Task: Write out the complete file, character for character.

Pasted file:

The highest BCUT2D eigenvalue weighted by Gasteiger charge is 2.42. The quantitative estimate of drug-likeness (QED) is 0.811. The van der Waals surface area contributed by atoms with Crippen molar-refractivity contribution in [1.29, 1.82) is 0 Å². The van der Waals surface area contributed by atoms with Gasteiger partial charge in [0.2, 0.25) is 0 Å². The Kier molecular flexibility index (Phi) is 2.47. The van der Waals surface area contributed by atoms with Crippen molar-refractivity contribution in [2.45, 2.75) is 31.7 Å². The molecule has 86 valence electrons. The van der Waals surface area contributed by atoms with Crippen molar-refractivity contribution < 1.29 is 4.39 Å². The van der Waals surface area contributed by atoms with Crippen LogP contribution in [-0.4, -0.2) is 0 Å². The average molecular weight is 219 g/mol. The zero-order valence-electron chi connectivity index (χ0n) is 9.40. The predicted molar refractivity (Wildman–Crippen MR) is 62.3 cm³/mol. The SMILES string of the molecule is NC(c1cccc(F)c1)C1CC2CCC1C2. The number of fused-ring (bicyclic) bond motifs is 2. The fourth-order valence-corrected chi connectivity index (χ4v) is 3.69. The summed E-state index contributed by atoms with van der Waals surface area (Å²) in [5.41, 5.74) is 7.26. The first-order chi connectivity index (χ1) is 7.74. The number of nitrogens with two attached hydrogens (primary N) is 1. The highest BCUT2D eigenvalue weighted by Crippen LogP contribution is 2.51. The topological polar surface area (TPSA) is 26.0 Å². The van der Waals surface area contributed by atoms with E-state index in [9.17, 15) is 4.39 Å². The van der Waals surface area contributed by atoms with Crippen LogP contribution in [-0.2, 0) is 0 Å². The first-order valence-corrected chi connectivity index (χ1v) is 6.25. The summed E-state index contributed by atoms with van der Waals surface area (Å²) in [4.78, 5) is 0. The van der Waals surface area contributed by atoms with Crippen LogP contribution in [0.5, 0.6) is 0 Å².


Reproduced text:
The highest BCUT2D eigenvalue weighted by Gasteiger charge is 2.42. The quantitative estimate of drug-likeness (QED) is 0.811. The van der Waals surface area contributed by atoms with Crippen molar-refractivity contribution in [1.29, 1.82) is 0 Å². The van der Waals surface area contributed by atoms with Gasteiger partial charge in [0.2, 0.25) is 0 Å². The Kier molecular flexibility index (Phi) is 2.47. The van der Waals surface area contributed by atoms with Crippen molar-refractivity contribution in [2.45, 2.75) is 31.7 Å². The molecule has 86 valence electrons. The van der Waals surface area contributed by atoms with Crippen molar-refractivity contribution < 1.29 is 4.39 Å². The van der Waals surface area contributed by atoms with Crippen LogP contribution in [-0.4, -0.2) is 0 Å². The average molecular weight is 219 g/mol. The zero-order valence-electron chi connectivity index (χ0n) is 9.40. The predicted molar refractivity (Wildman–Crippen MR) is 62.3 cm³/mol. The SMILES string of the molecule is NC(c1cccc(F)c1)C1CC2CCC1C2. The number of fused-ring (bicyclic) bond motifs is 2. The fourth-order valence-corrected chi connectivity index (χ4v) is 3.69. The summed E-state index contributed by atoms with van der Waals surface area (Å²) in [5.41, 5.74) is 7.26. The first-order chi connectivity index (χ1) is 7.74. The number of nitrogens with two attached hydrogens (primary N) is 1. The highest BCUT2D eigenvalue weighted by Crippen LogP contribution is 2.51. The topological polar surface area (TPSA) is 26.0 Å². The van der Waals surface area contributed by atoms with E-state index in [9.17, 15) is 4.39 Å². The van der Waals surface area contributed by atoms with Crippen LogP contribution in [-0.2, 0) is 0 Å². The first-order valence-corrected chi connectivity index (χ1v) is 6.25. The summed E-state index contributed by atoms with van der Waals surface area (Å²) in [4.78, 5) is 0. The van der Waals surface area contributed by atoms with Crippen LogP contribution in [0.5, 0.6) is 0 Å².